As he introduced the man of the hour to the overflow audience, Brown reached new heights of shameless, ass-kissing puffery. “Let me present to you,” Brown roared, “a combination of Martin King, Angela Davis, Albert Einstein . . . Chairman Mao.”



By the time Jones rose to tumultuous applause, he seemed likely to walk on water.




http://www.salon.com/2012/05/01/jim_jones_sinister_grip_on_san_francisco/
 
One day a friend of Milk’s named Tory Hartmann dropped off some boxes of campaign brochures at Peoples Temple, so that Jones’s army could distribute them.



Hartmann was immediately unnerved by the uptight, high-security atmosphere inside the temple, where sentries stood at attention outside each room, like the palace guards in the Wicked Witch’s castle.



“This is a church?” Hartmann said to herself.



Later, after she sped back to the Castro and told Milk about her bizarre experience, the naturally cheery politician turned deadly serious. “Make sure you’re always nice to the Peoples Temple,” he told her.


http://www.salon.com/2012/05/01/jim_jones_sinister_grip_on_san_francisco/
 
jonestown_time_newsweek.jpg
 
:rofl2:

Liberals are very easy to manipulate, now if der leader can only get them to drink the kool-aid and finish themselves off.
 
Remember all the libs defending Harvey Milk the other day? He was a tool of Jim Jones...

I wonder if the Harvey Milk stamp is Kool-Aid flavored?
 
Jim Jones, the strange and charismatic leader of Peoples Temple, proved a master at politically wiring San Francisco in the mid-1970s.

Jones soon learned that his control over a well-organized, mixed-race army of some 8,000 dedicated followers gave him major stature with San Francisco’s liberal elite.

Jones could be counted on to deliver busloads of obedient, well-dressed disciples to demonstrations, campaign rallies, and political precincts. The city’s liberal machine — run by congressional powerhouse Phil Burton — quickly identified the Peoples Temple juggernaut as a potentially game-changing ally in its long battle to take over city hall.

It was Burton ally Willie Brown – a rising force in California’s state capital — who first recognized that Jones’s organization could play a pivotal role in his friend George Moscone’s run for mayor.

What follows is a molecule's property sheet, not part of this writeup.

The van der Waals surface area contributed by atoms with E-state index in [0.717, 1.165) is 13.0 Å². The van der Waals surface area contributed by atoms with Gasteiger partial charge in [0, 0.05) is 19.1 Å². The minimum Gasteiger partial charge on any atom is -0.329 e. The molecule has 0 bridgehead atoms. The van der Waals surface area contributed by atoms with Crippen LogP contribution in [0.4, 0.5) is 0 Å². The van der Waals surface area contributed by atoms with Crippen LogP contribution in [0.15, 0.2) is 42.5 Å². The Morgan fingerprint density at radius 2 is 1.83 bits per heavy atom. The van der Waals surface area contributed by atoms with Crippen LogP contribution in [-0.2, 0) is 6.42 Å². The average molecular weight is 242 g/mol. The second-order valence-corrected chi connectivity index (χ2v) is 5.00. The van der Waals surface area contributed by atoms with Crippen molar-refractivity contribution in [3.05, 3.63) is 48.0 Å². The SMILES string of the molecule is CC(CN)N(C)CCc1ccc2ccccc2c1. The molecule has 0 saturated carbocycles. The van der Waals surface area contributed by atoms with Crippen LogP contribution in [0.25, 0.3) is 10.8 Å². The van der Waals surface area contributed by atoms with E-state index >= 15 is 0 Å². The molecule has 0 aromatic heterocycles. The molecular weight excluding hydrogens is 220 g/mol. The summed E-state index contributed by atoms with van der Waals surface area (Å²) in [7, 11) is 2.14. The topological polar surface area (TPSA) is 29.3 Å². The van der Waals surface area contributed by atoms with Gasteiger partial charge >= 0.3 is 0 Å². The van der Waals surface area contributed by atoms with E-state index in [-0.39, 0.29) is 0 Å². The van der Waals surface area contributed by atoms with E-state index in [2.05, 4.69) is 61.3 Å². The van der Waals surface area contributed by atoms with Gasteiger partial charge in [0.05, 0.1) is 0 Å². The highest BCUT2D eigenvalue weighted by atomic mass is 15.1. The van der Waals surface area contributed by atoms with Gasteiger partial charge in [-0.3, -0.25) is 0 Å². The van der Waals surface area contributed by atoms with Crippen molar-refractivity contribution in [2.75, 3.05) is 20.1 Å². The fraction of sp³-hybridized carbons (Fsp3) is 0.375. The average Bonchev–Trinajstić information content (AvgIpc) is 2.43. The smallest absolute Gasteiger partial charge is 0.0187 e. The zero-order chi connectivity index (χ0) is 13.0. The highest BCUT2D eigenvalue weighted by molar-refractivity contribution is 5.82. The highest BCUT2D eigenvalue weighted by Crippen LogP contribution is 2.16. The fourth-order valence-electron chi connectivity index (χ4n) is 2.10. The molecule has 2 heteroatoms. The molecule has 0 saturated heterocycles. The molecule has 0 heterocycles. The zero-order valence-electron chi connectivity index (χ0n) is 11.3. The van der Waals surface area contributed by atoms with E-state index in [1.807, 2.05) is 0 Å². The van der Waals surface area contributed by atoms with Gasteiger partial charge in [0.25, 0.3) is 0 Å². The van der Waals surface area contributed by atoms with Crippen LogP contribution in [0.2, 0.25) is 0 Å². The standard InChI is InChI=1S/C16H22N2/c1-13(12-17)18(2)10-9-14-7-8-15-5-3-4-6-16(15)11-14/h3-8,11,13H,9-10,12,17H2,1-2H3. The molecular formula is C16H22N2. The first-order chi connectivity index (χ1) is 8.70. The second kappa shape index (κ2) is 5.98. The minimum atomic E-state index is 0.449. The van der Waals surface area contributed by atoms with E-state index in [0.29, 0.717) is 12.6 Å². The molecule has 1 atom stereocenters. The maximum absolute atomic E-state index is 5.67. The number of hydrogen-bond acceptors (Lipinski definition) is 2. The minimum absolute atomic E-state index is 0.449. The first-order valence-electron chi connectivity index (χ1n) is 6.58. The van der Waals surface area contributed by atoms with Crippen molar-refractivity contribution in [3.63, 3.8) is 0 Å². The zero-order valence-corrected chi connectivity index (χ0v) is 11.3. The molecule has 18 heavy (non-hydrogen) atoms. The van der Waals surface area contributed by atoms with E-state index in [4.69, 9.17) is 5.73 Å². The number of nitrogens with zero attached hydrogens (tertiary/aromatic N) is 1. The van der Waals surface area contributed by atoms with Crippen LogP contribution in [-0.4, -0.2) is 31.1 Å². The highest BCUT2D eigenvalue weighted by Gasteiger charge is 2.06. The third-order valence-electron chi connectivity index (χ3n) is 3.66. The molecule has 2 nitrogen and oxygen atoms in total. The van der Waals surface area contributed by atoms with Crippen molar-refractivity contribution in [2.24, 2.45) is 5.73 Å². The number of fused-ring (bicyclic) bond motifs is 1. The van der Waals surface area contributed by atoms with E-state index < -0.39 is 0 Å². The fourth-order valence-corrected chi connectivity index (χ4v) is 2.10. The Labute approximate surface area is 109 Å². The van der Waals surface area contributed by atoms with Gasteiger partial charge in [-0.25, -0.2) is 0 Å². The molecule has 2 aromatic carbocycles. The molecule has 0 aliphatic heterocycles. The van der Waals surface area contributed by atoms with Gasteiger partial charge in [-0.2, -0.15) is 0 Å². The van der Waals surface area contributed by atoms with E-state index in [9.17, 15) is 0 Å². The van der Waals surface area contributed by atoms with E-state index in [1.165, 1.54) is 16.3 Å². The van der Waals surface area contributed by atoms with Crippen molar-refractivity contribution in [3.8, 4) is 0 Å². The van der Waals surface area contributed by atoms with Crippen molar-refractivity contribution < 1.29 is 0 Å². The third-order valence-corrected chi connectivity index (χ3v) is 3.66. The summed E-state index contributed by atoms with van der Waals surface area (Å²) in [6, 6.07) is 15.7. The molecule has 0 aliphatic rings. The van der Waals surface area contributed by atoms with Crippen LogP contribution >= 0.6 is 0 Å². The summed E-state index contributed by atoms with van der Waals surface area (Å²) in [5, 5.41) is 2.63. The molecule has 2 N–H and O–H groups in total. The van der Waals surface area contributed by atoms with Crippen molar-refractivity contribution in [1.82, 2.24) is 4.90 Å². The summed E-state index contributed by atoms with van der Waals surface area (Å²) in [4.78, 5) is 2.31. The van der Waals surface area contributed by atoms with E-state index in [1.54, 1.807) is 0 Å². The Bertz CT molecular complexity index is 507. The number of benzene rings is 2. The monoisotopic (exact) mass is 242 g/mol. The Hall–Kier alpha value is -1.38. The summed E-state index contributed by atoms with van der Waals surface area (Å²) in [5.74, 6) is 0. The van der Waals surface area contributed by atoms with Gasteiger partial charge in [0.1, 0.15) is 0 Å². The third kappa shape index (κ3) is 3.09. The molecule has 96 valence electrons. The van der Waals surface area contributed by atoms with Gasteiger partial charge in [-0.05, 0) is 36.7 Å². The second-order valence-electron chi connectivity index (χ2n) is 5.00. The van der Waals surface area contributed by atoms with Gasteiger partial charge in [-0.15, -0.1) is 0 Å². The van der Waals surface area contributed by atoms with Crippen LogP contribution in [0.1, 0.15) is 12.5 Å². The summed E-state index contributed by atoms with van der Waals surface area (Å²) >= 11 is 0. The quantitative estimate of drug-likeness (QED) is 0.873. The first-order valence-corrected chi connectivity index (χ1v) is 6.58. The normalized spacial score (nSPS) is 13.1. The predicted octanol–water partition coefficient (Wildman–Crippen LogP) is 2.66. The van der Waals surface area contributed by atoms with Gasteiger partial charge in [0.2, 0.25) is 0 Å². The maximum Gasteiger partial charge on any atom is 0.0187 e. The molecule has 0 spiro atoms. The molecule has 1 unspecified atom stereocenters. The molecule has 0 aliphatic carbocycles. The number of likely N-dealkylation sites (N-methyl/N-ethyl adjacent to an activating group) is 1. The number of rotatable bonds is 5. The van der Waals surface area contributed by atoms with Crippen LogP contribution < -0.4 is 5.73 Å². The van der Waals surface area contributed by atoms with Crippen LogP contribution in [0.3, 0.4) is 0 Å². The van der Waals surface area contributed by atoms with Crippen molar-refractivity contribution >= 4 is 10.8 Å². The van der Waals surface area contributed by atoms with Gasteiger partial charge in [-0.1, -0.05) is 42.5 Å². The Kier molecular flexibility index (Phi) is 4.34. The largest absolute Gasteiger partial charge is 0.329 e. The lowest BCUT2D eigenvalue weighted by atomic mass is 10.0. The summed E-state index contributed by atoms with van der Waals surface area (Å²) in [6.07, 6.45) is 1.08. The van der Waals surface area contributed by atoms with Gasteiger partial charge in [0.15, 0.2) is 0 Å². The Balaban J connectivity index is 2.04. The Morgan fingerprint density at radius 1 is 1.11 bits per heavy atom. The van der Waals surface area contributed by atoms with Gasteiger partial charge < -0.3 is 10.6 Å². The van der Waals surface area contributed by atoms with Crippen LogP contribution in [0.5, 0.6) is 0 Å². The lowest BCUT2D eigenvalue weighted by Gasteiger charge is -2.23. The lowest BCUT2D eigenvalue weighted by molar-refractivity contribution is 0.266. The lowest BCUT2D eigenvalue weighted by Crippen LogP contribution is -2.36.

A champion of gays, women, minorities, tenants and organized labor, Moscone was locked in a tight race with a pack of opponents led by conservative realtor John Barbagelata, whose campaign evoked a nostalgia for an older San Francisco, when it was ruled by traditional Catholic values.

A meeting was set up between Jones and Moscone in the office of Don Bradley, the candidate’s veteran campaign manager. Bradley enthusiastically embraced Jones’s volunteer army.

Nearly 200 temple members showed up at Moscone headquarters, fanning out to campaign in some of the city’s toughest neighborhoods, and helping the candidate finish first in the November 1975 election.

In the December runoff between Moscone and Barbagelata, Peoples Temple went even further to secure victory for its candidate.

On the eve of the election, Jones filled buses with temple members in Redwood Valley and Los Angeles and shuttled them to San Francisco.

Security at polling places was lax on Election Day, and many nonresidents were able to cast their ballots for Moscone, some more than once.

“You could have run around to 1200 precincts and voted 1200 times,” said a bitter Barbagelata later, after losing by a whisper of a margin.


But he was not the only one who claimed that the Peoples Temple stole the election for George Moscone. Temple leaders also claimed credit.

“We loaded up all 13 of our buses with maybe 70 people on each bus, and we had those buses rolling nonstop up and down the coast into San Francisco the day before the election,” recalled Jim Jones Jr. “We had people going from precinct to precinct to vote. So could we have been the force that tipped the election to Moscone? Absolutely! Slam dunk. He only won by 4,000 votes. I’m sorry, but I’ve got to give my father credit for that. I think he did the right thing. George Moscone was a good person; he wanted what was best for San Francisco.”

http://www.salon.com/2012/05/01/jim_jones_sinister_grip_on_san_francisco/

I call bullshit on the bolded parts.
 
Got proof?

These people were there.

If you want to deny the witnesses, take it up with Jim Jones Junior.

It beggars belief that dozens of people can people can just walk into multiple voting precincts and vote without getting their name checked off the sheet and having to sign the little card.